Sunday, October 26, 2014

Second Job, Part 2: Rouse's Supermarket - Stock

In my time as a service clerk, there wasn't much cause for paying attention to the store beyond the line of cashiers. The only experiences I had with the stock crew was when they sometimes returned from their lunch break as a group, laughing and pushing each other around, and the time I was struggling to push a line of shopping carts when one of the stock crew showed me how to do it properly. (Turns out it's hard to turn a line of 7 shopping carts since their back wheels have a fixed direction, but if you lift the line from the back you eliminate much of that turn resistance.) So, my impression of the stock crew was that they were rowdy, yet helpful.

That first impression was confirmed when I got promoted to their ranks.

The stocking system is very different from one store to another, so I'll lay out how it worked at Rouse's:

Rouse's was open from 7AM to 10PM, and it had a morning and evening stock crew. The morning "crew" consisted of two people: the inventory supervisor and their assistant. The supervisor kept track of what needed to be where in the store, and their assistant helped to move things around, build displays, and so on. The evening crew was primarily there to unload trucks, restock the shelves, and make them look straight. I was part of the evening crew.

A truck came by on Mondays, Wednesdays, Fridays, and Saturdays to deliver goods. Someone would use the forklift to bring the pallets of stuff into the back room, where the stock crew would dissemble them, dividing the stock into piles according to what aisle the products belonged to. From there, we loaded up carts and started putting things on the aisles. On the off-days--Tuesdays, Thursdays, and Sundays--a skeleton crew would come in to refill what they could and straighten everything out.

Each crew member was assigned an aisle, which we got very familiar with. The most difficult and strenuous aisle was Aisle 1, the canned food aisle. There was always a lot of product, and is was all small and heavy. After several months on the cereal aisle, I got assigned to Aisle 1 for the rest of my time there. This happened after much of the old guard, the crew that taught me the ropes, were fired for falsifying their time cards.

I was by far the most meticulous stocker, taking inordinate pride in a well-organized system and a pristine-looking display. For a long time I was the slowest stocker, though, and we all worked until the work was done. So, sometimes my aisle was filled with other stock folks helping me to finish so they could all go home.

It was kind of a funny system, actually. The supermarket took advantage of the young crew's desire to stop working in order to make them work more efficiently. Our hours were dependent on the workload, so the faster we were done the sooner we could go home. And, of course the sooner we went home, the sooner Rouse's could stop paying us. It was win-win.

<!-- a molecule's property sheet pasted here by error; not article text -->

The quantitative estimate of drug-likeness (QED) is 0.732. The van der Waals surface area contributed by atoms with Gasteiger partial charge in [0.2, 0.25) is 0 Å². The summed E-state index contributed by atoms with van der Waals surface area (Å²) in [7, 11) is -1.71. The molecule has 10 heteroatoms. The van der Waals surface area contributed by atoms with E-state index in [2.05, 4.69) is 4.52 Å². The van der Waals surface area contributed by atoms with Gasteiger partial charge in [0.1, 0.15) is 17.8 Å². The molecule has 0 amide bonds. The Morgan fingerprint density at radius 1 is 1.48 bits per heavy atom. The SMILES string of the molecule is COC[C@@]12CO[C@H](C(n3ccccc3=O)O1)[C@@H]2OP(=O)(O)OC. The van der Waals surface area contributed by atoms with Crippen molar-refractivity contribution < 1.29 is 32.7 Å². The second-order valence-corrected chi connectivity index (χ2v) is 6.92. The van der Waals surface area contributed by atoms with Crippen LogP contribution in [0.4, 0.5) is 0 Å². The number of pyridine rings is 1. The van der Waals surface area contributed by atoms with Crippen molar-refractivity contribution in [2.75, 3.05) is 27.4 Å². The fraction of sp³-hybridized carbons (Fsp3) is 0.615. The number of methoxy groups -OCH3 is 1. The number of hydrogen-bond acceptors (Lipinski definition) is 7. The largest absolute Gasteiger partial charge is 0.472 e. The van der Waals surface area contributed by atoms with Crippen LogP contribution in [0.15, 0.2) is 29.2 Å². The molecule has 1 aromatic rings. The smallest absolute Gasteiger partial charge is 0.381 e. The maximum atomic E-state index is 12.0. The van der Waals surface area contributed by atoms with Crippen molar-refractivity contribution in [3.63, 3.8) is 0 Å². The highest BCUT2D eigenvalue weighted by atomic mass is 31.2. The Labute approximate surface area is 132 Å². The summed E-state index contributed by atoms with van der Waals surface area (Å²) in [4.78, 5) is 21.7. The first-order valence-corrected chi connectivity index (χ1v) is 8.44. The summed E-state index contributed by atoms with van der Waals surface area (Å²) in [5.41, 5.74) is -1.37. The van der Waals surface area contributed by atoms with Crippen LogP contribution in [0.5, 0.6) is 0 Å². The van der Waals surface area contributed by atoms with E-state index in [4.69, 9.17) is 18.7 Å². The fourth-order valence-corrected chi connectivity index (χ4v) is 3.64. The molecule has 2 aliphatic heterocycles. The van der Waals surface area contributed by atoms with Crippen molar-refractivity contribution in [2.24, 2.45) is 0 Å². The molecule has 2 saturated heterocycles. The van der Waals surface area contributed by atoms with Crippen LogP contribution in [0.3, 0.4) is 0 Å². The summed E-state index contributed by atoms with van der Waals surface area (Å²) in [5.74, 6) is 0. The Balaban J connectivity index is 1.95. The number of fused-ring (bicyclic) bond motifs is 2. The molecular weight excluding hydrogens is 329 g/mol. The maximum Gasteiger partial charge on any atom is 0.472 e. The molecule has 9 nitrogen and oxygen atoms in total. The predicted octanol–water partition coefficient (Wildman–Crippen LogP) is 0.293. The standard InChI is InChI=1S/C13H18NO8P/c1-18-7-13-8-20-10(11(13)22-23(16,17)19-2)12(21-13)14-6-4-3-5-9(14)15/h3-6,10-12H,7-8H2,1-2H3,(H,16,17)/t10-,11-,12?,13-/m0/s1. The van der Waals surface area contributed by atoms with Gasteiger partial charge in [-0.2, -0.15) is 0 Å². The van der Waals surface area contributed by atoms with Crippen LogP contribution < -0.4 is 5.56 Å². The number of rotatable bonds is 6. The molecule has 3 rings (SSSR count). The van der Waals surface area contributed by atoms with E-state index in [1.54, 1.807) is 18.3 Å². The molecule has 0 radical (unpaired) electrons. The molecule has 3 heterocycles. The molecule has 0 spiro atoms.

The crew itself was, indeed, quite rowdy. I watched fights break out more than once, and one time a guy got hit in the face with a can of peas or something. None of it was ever reported, though, and it all only happened when the crew was full of dudes. On the occasion there was a girl in the crew, the rest of the guys acted marginally less rowdy. I, however, was always a loner--respected for my work by management more than my peers, I was clearly a nerd and a know-it-all when I actually bothered to open my mouth. Still, I got the impression their jabs at me were good-natured, and they never actually insulted me or physically messed with me. I was a curiosity, but a respected one.

Near the end of my time at Rouse's I started working the morning stock shifts on weekends. The hours were steadier, since there was always more work to do in the morning. I got the impression I was being groomed for management, particularly since the other morning stock assistant did indeed go on to become a manager there. However, I quit in the summer of 2004 when I decided to take time to start learning to fix computers in the summer between high school and college. I ended up working for four weeks after giving my two week notice, though, and when I saw that I was on the schedule for a fifth week I had to walk away (politely). My future was not in the grocery business, and I had to make a stand. In total, I spent about two years working there.

I never experienced the other departments: the meat, produce, and deli departments, for instance. None of them looked like my kind of work, though. If I was going to work with food, I wanted it to be boxed, canned, or bottled.

Looking back, I think I learned quite a bit from my first job. First of all, there's a lot of value in simply holding a job: you learn what it's like to have responsibilities and people relying on you. You learn what it's like at the bottom rung, with your responsibilities increasing as you prove you can handle them. You also start learning to manage your money and deal with people on a regular basis. Starting with menial work eased me into understanding what employers would expect of me and what I could expect from employers. Likewise, I learned what I could expect of employees if I were ever to become an employer.

Plus, now I can't go into a supermarket without analyzing their work. At the very least, I try not to mess up their displays too much, and I try to return my carts to where I found them.

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